Review: Smelter – Strong Mega Man X-Style Platforming Forged With Extract Of ActRaiser

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14 shares, 91 points

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This post originally appeared on Nintendo Life | Reviews

Now you’re talking. Indie games have been imitating classics of the past for years and years now, and it’s about time that one of them had the cajones to take a run at the seminal ActRaiser, Quintet’s 1990 genre-melding masterpiece. To be fair, SolSeraph had a crack at combining top-down elements with platforming, although the results were rather disappointing. Fortunately, Smelter – rather fittingly – melds together real-time strategy with action-packed side-scrolling, and it does so with quite some skill.

We have to admit, the distractingly horny opening movie set some alarm bells ringing, but thankfully the product immediately won us over with responsive controls, slick visuals and a terrific soundtrack from Evader (with opening and closing themes by Mega Man series legend Manami Mutsumae). This is a polished and wonderfully designed title from developer X Plus, and an absolute breath of fresh air with its strategy trappings breaking up the action gameplay very nicely.

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Taking control of both Smelter and Eve – yes, that Eve of “Adam and” fame, apparently – you’ll hop and bop around with platforming mechanics that recall titles such as Mega Man X without ever slavishly imitating them. You gain new powers as you go along, which introduce quirks like wall-jumps, dashing, blocking, parrying, grabbing (akin to the athletic Ristar) amongst many others. The drip-feed of these new powers is linear, but the game never keeps you waiting too long for the next Cool Thing, and the new abilities can be taken into beaten stages in order to access new areas for secrets and Trials.

What are Trials? Fabulous question! Much like the recent Kaze and the Wild Masks, the entrances to shorter challenge areas are hidden throughout the action stages, each thrusting you into a tricky time attack segment with specific rules to adhere to – i.e. avoid taking a single hit. You’re able to retry as often as you like (as per the main game), so while challenging, they tend not to be too frustrating. They’re all timed, as well, meaning you can come back to try and beat your times and get some practice in with your new abilities as you gain them.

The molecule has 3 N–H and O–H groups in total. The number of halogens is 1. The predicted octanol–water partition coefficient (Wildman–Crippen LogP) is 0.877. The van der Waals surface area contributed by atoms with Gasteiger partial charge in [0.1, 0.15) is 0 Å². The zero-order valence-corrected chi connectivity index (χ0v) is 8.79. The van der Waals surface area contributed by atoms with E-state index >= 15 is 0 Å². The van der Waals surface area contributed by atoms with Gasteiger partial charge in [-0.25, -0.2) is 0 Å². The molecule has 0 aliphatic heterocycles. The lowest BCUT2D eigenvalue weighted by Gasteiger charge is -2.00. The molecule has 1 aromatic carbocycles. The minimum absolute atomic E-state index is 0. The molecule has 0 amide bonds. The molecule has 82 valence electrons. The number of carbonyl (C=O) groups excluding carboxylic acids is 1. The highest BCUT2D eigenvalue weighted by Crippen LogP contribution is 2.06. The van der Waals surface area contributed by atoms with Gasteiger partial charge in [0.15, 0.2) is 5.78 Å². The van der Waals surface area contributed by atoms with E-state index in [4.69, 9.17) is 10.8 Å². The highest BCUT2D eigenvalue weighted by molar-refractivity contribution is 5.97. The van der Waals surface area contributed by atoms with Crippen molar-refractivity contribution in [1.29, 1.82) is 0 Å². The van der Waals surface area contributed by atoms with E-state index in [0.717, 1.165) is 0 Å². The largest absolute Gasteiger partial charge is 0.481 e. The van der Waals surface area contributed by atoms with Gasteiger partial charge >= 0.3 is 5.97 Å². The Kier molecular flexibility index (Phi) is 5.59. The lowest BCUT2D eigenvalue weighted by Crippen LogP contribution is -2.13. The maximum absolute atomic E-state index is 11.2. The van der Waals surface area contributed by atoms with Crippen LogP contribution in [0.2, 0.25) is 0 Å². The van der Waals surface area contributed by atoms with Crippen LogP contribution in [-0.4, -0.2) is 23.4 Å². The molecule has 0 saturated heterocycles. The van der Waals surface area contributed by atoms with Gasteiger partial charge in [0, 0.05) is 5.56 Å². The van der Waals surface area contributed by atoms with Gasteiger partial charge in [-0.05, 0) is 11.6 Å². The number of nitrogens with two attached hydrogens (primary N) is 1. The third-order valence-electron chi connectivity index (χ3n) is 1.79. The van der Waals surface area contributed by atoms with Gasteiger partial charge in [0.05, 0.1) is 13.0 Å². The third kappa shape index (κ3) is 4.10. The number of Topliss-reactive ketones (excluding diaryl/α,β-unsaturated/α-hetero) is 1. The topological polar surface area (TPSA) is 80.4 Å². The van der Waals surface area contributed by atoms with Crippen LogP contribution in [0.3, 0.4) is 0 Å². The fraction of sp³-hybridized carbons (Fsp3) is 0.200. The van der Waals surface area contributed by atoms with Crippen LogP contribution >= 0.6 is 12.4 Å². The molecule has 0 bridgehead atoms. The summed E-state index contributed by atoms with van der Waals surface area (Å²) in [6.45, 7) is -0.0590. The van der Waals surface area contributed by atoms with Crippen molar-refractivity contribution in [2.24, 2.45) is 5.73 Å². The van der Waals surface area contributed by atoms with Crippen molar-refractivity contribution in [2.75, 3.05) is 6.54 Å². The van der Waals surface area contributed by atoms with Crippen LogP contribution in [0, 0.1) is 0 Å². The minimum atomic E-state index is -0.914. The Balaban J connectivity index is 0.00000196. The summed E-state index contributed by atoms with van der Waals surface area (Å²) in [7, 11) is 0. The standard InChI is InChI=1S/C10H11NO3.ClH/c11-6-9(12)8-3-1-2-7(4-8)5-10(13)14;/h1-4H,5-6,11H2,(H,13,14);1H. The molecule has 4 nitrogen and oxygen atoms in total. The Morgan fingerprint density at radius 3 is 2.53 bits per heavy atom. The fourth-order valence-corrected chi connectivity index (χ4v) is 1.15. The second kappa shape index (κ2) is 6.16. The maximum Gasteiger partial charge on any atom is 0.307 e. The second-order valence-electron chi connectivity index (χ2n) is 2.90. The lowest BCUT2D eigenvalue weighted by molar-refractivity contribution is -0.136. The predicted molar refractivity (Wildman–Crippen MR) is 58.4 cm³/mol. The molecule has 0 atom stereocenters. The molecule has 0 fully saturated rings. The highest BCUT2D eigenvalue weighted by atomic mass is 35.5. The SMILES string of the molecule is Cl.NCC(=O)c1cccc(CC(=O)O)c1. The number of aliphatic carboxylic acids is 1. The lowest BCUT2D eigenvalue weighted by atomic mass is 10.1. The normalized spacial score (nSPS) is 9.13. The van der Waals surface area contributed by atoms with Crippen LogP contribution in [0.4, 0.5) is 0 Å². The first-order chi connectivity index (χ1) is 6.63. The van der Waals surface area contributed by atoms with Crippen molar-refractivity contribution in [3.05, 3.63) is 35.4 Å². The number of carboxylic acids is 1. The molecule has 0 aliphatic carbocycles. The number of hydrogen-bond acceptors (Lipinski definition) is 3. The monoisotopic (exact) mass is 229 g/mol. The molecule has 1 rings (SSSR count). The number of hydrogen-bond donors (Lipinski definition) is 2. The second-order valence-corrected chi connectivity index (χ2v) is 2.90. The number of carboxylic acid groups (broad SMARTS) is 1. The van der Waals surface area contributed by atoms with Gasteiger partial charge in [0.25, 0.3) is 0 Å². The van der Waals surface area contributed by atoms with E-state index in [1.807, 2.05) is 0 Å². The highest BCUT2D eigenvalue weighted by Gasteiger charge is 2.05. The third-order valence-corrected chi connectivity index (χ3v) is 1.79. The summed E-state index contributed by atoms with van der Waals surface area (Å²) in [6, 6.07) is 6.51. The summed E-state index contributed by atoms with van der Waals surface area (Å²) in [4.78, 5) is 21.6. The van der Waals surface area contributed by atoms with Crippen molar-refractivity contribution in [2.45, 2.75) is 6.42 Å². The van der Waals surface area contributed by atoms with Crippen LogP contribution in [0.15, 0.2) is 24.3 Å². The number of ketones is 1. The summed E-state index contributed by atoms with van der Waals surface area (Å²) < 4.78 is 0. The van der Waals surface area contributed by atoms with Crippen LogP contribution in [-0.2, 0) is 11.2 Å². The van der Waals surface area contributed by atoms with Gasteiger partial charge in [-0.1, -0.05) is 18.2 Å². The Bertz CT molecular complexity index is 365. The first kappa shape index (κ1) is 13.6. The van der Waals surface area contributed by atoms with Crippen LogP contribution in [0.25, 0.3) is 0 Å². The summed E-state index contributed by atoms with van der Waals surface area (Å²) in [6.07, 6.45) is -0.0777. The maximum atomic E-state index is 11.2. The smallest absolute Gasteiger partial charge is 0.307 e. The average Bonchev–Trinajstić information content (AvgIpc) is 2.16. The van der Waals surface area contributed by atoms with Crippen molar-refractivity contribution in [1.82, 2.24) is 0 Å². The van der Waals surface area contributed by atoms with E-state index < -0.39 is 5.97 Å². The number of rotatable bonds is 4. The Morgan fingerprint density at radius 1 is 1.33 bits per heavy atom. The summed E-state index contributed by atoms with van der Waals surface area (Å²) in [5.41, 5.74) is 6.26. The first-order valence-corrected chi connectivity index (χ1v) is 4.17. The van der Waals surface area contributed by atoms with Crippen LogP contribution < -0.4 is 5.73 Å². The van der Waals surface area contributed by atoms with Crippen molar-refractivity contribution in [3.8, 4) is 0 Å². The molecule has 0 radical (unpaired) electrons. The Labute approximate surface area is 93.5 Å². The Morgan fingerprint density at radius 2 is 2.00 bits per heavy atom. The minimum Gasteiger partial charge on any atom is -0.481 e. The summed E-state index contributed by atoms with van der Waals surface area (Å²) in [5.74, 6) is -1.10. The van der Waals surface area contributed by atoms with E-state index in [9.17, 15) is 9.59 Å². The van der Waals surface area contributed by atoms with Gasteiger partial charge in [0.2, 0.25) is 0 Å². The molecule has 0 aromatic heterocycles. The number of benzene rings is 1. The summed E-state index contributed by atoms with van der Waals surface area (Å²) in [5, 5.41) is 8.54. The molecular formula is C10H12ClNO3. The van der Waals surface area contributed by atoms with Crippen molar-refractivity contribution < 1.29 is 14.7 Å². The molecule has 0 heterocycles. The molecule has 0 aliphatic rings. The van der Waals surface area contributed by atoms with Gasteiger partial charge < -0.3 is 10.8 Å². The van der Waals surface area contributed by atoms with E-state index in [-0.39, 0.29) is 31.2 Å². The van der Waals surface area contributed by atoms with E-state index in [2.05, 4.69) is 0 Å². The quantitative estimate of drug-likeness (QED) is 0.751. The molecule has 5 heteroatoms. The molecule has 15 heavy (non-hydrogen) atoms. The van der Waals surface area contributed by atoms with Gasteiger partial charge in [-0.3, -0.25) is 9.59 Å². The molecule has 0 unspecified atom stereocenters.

Trials aside, the stages are tough but fair, and ooze with strong design – new powers are introduced in fairly organic ways and are easy to get to grips with. It’s not perfect, though, with a handful of brief sections that seem a tad under (or possibly over) tested. One segment in the early game sees you evading a giant worm akin as it pursues you downwards, and dropping down to lower levels through relatively narrow gaps is a little bit fiddly when the Mega Man X-style wall-climbing frequently adheres you to walls even when you don’t want to be.

With checkpointing that occasionally feels a smidgen less generous that it ought to be, that can lead to a little frustration. Don’t get us wrong, it’s mostly great stuff. Combat is crunchy and satisfying (utilising both melee and ranged attacks) and your gradually expanding repertoire of moves keeps things fresh. Level design is mostly very good indeed, with stages that last just the right amount of time; nice and meaty without outstaying their welcome.

The strategy side of the game works well, too – like ActRaiser, it’s not super demanding, but it is a fun change of pace ordering your minions to seize control of the land as Smelter, flapping around shooting fireballs at enemies with a twin-stick control scheme. You’ll build houses and barracks for your troops, but you’ll need to keep them fed with apples or they won’t help you. It’s not complicated, but it’s an enjoyable challenge and the presentation is superb.

In fact, it’s worth talking about said presentation, because it’s pretty stellar. The game view is zoomed out enough to give you plenty of room to see what you’re doing and plan your movements, and the visuals are clean and colourful. The strategy/overworld segments, in our view, look a little better than the platforming, but it’s all remarkably consistent and well-drawn. The story is fun, too, and told with breezy dialogue that doesn’t take itself seriously and refuses to bog down the adventure with reams of words. If anything it may be a little too loosey-goosey, but the real draw here is the gameplay and we’re delighted to say that Smelter delivers on that front.

Conclusion

One of those rare titles that takes inspiration from the classics but manages to forge its own identity, Smelter is a breath of fresh air that uses its influences very wisely, assisted to excellence by generally pretty terrific level design with only a handful of lesser segments bringing things down just a tad. The proceedings feel confident, original and polished, with gorgeous graphics and an outstanding soundtrack that calls to mind the likes of Mega Man X4 for its action stages and evokes Yuzo Koshiro’s majestic ActRaiser score for its side-scrolling levels.

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91
14 shares, 91 points

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